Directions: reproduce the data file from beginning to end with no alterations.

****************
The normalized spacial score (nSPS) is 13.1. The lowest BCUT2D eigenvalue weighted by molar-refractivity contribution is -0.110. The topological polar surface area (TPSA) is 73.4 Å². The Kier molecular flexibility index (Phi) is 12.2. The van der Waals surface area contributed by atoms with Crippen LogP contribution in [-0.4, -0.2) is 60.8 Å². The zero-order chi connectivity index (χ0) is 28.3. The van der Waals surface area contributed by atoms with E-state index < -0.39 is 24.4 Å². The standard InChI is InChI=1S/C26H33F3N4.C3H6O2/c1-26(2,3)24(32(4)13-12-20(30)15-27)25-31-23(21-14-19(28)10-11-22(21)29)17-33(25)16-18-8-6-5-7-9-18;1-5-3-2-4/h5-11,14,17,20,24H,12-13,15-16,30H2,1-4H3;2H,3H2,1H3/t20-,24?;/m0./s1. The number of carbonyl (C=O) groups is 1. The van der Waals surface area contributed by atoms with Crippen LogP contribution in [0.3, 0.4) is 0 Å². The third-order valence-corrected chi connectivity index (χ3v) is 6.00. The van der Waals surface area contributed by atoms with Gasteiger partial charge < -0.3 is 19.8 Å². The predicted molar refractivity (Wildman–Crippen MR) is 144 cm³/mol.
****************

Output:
The normalized spacial score (nSPS) is 13.1. The lowest BCUT2D eigenvalue weighted by molar-refractivity contribution is -0.110. The topological polar surface area (TPSA) is 73.4 Å². The Kier molecular flexibility index (Phi) is 12.2. The van der Waals surface area contributed by atoms with Crippen LogP contribution in [-0.4, -0.2) is 60.8 Å². The zero-order chi connectivity index (χ0) is 28.3. The van der Waals surface area contributed by atoms with E-state index < -0.39 is 24.4 Å². The standard InChI is InChI=1S/C26H33F3N4.C3H6O2/c1-26(2,3)24(32(4)13-12-20(30)15-27)25-31-23(21-14-19(28)10-11-22(21)29)17-33(25)16-18-8-6-5-7-9-18;1-5-3-2-4/h5-11,14,17,20,24H,12-13,15-16,30H2,1-4H3;2H,3H2,1H3/t20-,24?;/m0./s1. The number of carbonyl (C=O) groups is 1. The van der Waals surface area contributed by atoms with Crippen LogP contribution in [0.3, 0.4) is 0 Å². The third-order valence-corrected chi connectivity index (χ3v) is 6.00. The van der Waals surface area contributed by atoms with Gasteiger partial charge < -0.3 is 19.8 Å². The predicted molar refractivity (Wildman–Crippen MR) is 144 cm³/mol.